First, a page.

AFRICANGLOBE – Barack Obama, the man who single-handedly destroyed the government of Libya and forced thousands of Africans into slavery has spoken about the dangers of so-called “toxic masculinity” and what it really means to “be a man”.
The former President attended a conference in Oakland for his My Brother’s Keeper initiative alongside NBA star Steph Curry.
The foundation was launched by Obama in 2014 to “unlock the full potential of boys and young men of colour in America” through mentoring and educational programmes.
On Tuesday, Obama spoke candidly about stereotypes of masculinity and the need to create spaces where young men of colour don’t feel the need to “act a certain way” in order to be respected.
“All of us have to recognise that being a man is first and foremost being a good human,” the former President said.
“That means being responsible, working hard, being kind, respectful, compassionate.
“If you’re confident about your strength, you don’t need to show me by putting somebody else down. Show me by lifting somebody else up.”
Curry responded: “I’ve just been mentored right there.”
Obama also made specific reference to racism and how it plays a role in perpetuating “toxic masculinity.”
“Racism historically in this society sends a message that you are ‘less than,’” he said.
“We feel we have to compensate by exaggerating stereotypical ways men are supposed to act. And that’s a trap.”
Obama added that much of the “violence and pain” communities suffer comes from men “seeking respect”, including through gun violence and knife crime, calling it “a self-defeating model for being a man.”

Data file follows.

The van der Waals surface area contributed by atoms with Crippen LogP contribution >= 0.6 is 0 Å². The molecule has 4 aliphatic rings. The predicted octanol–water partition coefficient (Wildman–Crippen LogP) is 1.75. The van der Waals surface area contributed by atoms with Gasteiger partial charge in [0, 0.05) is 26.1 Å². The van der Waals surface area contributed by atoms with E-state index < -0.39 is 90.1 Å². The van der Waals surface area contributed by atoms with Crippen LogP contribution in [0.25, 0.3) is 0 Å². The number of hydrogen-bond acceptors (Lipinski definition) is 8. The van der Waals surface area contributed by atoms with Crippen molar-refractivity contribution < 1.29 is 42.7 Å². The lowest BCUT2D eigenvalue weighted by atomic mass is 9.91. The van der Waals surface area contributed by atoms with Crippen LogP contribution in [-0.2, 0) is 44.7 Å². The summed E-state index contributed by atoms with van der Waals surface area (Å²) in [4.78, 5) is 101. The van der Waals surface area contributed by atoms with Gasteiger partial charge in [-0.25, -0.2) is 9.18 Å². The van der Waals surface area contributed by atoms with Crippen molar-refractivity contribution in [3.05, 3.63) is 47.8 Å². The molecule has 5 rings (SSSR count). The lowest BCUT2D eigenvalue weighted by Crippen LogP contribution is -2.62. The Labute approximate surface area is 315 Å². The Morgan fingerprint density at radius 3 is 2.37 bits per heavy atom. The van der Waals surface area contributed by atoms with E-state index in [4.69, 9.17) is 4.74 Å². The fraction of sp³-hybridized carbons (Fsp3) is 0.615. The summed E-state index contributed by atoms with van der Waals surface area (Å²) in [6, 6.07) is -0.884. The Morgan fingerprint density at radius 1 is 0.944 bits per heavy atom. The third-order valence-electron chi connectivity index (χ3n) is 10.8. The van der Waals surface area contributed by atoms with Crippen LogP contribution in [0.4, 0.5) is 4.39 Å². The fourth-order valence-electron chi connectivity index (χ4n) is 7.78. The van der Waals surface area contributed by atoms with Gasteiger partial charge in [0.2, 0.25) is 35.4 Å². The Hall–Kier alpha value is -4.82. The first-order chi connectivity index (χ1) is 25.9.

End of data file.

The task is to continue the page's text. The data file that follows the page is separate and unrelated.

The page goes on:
The 57-year-old noted how cultural influences, like music, can also perpetuate these stereotypes by bragging about money and showing overly sexualised images of women.
“Ironically, that shows the vulnerability you feel,” Obama said.
“If you were very confident about your sexuality, you don’t have to have eight women around you twerking… you seem stressed that you gotta be acting that way.
“I got one woman who I’m very happy with,” he added, referring to his wife of 27 years, Michelle Obama, as the audience applauded.
When Curry spoke about the need to create spaces where men can be “open about their feelings”, Obama discusses the differences between the way he interacts with his friends and his wife interacts with hers.
He said how in his own household, he tends to get together with his “boys” to watch or play a game of basketball, but they might not say much to each other.
However, he noted that Michelle “will get with her girlfriends, they’ll show up at noon, they’ll be talking, I’ll leave, come back three hours later, they are still talking.
“That’s the difference,” he added, concluding that that young girls and women often create spaces “to talk about vulnerabilities, doubts, lack of confidence” that men don’t.
“It has to do with socialisation.”
Despite this, Obama also recognised that young women of colour “need an enormous amount of support, too”.
By: Sarah Young